Copper resistance in Desulfovibrio strain R2.
ABSTRACT A sulfate-reducing bacterium, designated as strain R2, was isolated from wastewater of a ball-bearing manufacturing facility in Tomsk, Western Siberia. This isolate was resistant up to 800 mg Cu/l in the growth medium. By comparison, Cu-resistance of reference cultures of sulfate-reducing bacteria ranged from 50 to 75 mg Cu/l. Growth experiments with strain R2 showed that Cu was an essential trace element and, on one hand, enhanced growth at concentrations up to 10 mg/l but, on the other hand, the growth rate decreased and lag-period extended at copper concentrations of >50 mg/l. Phenotypic characteristics and a 1078 bp nucleotide sequence of the 16S rDNA placed strain R2 within the genus Desulfovibrio. Desulfovibrio R2 carried at least one plasmid of approximately of 23.1 kbp. A 636 bp fragment of the pcoR gene of the pco operon that encodes Cu resistance was amplified by PCR from plasmid DNA of strain R2. The pco genes are involved in Cu-resistance in some enteric and aerobic soil bacteria. Desulfovibrio R2 is a prospective strain for bioremediation purposes and for developing a homologous system for transformation of Cu-resistance in sulfate-reducing bacteria.
- SourceAvailable from: Baghdad Ouddane[Show abstract] [Hide abstract]
ABSTRACT: We studied the abundance and diversity of the sulfate-reducing prokaryotes (SRPs) in two 30-cm marine chilean sediment cores, one with a long-term exposure to copper-mining residues, the other being a non-exposed reference sediment. The abundance of SRPs was quantified by qPCR of the dissimilatory sulfite reductase gene β-subunit (dsrB) and showed that SRPs are sensitive to high copper concentrations, as the mean number of SRPs all along the contaminated sediment was two orders of magnitude lower than in the reference sediment. SRP diversity was analyzed by using the dsrB-sequences-based PCR-DGGE method and constructing gene libraries for dsrB-sequences. Surprisingly, the diversity was comparable in both sediments, with dsrB sequences belonging to Desulfobacteraceae, Syntrophobacteraceae, and Desulfobulbaceae, SRP families previously described in marine sediments, and to a deep branching dsrAB lineage. The hypothesis of the presence of horizontal transfer of copper resistance genes in the microbial population of the polluted sediment is discussed.Marine pollution bulletin 08/2012; 64(10):2135-45. · 2.63 Impact Factor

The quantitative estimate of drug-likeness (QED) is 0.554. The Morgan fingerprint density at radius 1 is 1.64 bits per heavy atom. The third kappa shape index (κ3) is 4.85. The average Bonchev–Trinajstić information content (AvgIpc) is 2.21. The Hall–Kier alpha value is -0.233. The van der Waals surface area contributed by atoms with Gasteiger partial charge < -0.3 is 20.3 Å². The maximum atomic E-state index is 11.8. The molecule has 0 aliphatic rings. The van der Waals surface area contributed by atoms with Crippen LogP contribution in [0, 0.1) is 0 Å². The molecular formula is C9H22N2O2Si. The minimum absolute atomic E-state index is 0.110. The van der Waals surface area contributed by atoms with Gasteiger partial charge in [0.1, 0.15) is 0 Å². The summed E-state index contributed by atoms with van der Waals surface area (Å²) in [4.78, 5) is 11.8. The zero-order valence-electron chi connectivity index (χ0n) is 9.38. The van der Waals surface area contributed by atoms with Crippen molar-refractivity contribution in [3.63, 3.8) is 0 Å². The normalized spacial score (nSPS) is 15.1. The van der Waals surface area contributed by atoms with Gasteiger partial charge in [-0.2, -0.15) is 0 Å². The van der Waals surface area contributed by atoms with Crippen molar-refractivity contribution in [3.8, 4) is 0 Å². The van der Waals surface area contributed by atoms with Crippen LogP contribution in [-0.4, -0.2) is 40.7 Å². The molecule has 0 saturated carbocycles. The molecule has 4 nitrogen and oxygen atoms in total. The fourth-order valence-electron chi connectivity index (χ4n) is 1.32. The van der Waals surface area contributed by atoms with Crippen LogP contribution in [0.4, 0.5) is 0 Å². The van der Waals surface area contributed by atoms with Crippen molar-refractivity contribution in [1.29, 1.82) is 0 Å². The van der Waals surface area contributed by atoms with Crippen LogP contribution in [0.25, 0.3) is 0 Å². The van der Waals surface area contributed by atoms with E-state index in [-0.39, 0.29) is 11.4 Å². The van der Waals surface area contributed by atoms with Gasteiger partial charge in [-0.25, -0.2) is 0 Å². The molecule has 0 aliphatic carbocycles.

- [Show abstract] [Hide abstract]
ABSTRACT: Cultivation and molecular-based approaches were used to study microbial diversity in two Chilean marine sediments contaminated with high (835 ppm) and very high concentrations of copper (1,533 ppm). The diversity of cultivable bacteria resistant to copper was studied at oxic and anoxic conditions, focusing on sulfate-, thiosulfate-, and iron-reducing bacteria. For both sediments, the cultivable bacteria isolated at oxic conditions were mostly affiliated to the genus Bacillus, while at anoxic conditions the majority of the cultivable bacteria found were closely related to members of the genera Desulfovibrio, Sphingomonas, and Virgibacillus. Copper resistance was between 100 and 400 ppm, with the exception of a strain affiliated to members of the genus Desulfuromonas, which was resistant up to 1,000 ppm of copper. In parallel, cloning and sequencing of 16S rRNA was performed to study the total bacterial diversity in the sediments. A weak correlation was observed between the isolated strains and the 16S rRNA operational taxonomic units detected. The presence of copper resistance genes (copA, cusA, and pcoA) was tested for all the strains isolated; only copA was detected in a few isolates, suggesting that other copper resistance mechanisms could be used by the bacteria in those highly copper-contaminated sediments.Microbial Ecology 09/2012; · 3.28 Impact Factor
- [Show abstract] [Hide abstract]
ABSTRACT: A soil enrichment culture of the sulfate-reducers Desulfosporosinus auripigmenti and Citrobacter freundii and fermentative bacteria from a former uranium-mining site was studied for its metal retention potential by promoting metal sulfide precipitation. The culture could tolerate up to 30 mM Ni and 40 mM Co. XRD and TEM analyses revealed the formation of amorphous NiS together with nanocrystalline, metastable α-NiS and nanocrystalline cobalt pentlandite. The α-NiS with a grain size of 5 nm shows probably an example of size-dependent phase stability and/or specific biomineralization precipitation paths. Detailed mineralogical characterizations are necessary to correctly assess the mineral inventory and thus metal bioavailability.Geomicrobiology 01/2012; · 1.61 Impact Factor